The study found that cutting taxes for the rich does not increase saving, investment, or productivity growth. "The top tax rates appear to have little or no relation to the size of the economic pie," the study said.
Two graphs show the lack of connection between tax rates for the rich and economic growth:
The authors noted that top-tier tax rates could have an effect on "how the economic pie is sliced." The study noted that in 1945, when the richest families had to pay a marginal tax rate of more than 90 percent, the top 0.1 percent of U.S. families accumulated 4.2 percent of all income gains. In 2007, in contrast, when the top marginal tax rate was 35 percent (which it still is), the top 0.1 percent of U.S. families captured 12.3 percent of all income gains.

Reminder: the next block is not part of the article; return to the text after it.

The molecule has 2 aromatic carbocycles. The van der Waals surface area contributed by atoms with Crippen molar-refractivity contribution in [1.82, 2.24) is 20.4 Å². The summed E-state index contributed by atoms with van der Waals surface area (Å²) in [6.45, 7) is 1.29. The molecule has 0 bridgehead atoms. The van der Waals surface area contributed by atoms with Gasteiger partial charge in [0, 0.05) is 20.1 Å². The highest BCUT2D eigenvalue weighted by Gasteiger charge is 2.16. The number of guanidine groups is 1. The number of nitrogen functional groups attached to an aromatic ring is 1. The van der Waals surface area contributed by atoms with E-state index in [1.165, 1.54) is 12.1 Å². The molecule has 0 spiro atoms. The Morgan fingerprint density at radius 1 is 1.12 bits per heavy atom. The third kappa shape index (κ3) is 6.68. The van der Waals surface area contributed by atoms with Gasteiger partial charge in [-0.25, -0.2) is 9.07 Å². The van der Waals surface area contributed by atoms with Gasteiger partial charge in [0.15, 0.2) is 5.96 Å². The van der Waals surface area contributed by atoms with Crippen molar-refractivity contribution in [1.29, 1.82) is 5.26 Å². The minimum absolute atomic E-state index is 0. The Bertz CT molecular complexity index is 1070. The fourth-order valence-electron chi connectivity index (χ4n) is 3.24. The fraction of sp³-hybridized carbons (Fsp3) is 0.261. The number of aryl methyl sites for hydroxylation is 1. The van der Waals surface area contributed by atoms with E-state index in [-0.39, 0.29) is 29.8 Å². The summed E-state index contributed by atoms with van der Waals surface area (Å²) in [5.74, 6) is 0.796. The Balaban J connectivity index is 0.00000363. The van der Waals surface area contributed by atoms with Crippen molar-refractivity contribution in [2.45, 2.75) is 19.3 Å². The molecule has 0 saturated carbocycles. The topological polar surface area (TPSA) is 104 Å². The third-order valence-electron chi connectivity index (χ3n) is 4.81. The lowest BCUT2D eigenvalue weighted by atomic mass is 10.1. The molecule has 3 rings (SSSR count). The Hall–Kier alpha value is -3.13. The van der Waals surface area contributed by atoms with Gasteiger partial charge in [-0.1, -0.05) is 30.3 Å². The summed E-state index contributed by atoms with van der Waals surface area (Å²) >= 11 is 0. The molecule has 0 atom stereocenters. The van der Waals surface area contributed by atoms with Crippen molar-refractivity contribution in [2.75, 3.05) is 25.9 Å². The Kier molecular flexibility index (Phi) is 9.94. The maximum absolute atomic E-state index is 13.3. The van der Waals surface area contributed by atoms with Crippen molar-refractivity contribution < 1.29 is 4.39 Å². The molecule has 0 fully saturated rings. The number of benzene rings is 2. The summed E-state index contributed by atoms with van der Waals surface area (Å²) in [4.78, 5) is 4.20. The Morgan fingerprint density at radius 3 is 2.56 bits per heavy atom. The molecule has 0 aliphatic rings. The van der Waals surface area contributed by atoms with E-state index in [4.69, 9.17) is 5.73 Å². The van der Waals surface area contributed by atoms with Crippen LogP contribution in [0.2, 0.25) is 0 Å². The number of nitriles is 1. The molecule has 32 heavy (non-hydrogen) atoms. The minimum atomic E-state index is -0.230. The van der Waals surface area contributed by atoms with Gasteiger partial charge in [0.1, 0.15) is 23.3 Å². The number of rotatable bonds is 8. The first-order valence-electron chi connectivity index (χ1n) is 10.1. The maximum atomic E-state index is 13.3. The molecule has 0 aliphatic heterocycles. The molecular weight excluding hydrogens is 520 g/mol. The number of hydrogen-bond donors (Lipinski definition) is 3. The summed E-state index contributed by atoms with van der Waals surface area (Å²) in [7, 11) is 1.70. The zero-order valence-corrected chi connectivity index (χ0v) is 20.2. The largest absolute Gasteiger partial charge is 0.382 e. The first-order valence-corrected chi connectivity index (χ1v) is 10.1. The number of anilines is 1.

Two graphs from the study show a clear connection between higher taxes for the rich and less income inequality: